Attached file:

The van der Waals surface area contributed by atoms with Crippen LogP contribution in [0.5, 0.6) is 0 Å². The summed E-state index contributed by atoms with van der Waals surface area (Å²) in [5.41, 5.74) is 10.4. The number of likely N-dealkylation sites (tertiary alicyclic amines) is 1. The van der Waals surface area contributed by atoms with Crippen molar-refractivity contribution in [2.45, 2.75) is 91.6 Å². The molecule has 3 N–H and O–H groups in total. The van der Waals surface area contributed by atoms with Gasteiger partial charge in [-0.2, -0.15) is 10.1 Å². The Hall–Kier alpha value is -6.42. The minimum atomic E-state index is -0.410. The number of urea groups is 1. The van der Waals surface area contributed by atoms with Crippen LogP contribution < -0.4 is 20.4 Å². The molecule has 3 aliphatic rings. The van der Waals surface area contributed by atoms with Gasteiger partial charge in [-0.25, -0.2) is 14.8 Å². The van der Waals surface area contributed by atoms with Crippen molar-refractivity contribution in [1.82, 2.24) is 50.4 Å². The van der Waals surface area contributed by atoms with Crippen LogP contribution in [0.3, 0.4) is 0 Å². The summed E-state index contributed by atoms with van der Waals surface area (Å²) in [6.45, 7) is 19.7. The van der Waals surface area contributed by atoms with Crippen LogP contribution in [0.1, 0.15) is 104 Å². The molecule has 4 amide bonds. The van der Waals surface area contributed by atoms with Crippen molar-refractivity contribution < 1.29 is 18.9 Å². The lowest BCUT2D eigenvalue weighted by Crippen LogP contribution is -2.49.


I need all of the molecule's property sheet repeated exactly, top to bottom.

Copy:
The van der Waals surface area contributed by atoms with Crippen LogP contribution in [0.5, 0.6) is 0 Å². The summed E-state index contributed by atoms with van der Waals surface area (Å²) in [5.41, 5.74) is 10.4. The number of likely N-dealkylation sites (tertiary alicyclic amines) is 1. The van der Waals surface area contributed by atoms with Crippen molar-refractivity contribution in [2.45, 2.75) is 91.6 Å². The molecule has 3 N–H and O–H groups in total. The van der Waals surface area contributed by atoms with Gasteiger partial charge in [-0.2, -0.15) is 10.1 Å². The Hall–Kier alpha value is -6.42. The minimum atomic E-state index is -0.410. The number of urea groups is 1. The van der Waals surface area contributed by atoms with Crippen LogP contribution < -0.4 is 20.4 Å². The molecule has 3 aliphatic rings. The van der Waals surface area contributed by atoms with Gasteiger partial charge in [-0.25, -0.2) is 14.8 Å². The van der Waals surface area contributed by atoms with Crippen molar-refractivity contribution in [1.82, 2.24) is 50.4 Å². The van der Waals surface area contributed by atoms with Crippen LogP contribution in [0.3, 0.4) is 0 Å². The summed E-state index contributed by atoms with van der Waals surface area (Å²) in [6.45, 7) is 19.7. The van der Waals surface area contributed by atoms with Crippen LogP contribution in [0.1, 0.15) is 104 Å². The molecule has 4 amide bonds. The van der Waals surface area contributed by atoms with Crippen molar-refractivity contribution < 1.29 is 18.9 Å². The lowest BCUT2D eigenvalue weighted by Crippen LogP contribution is -2.49.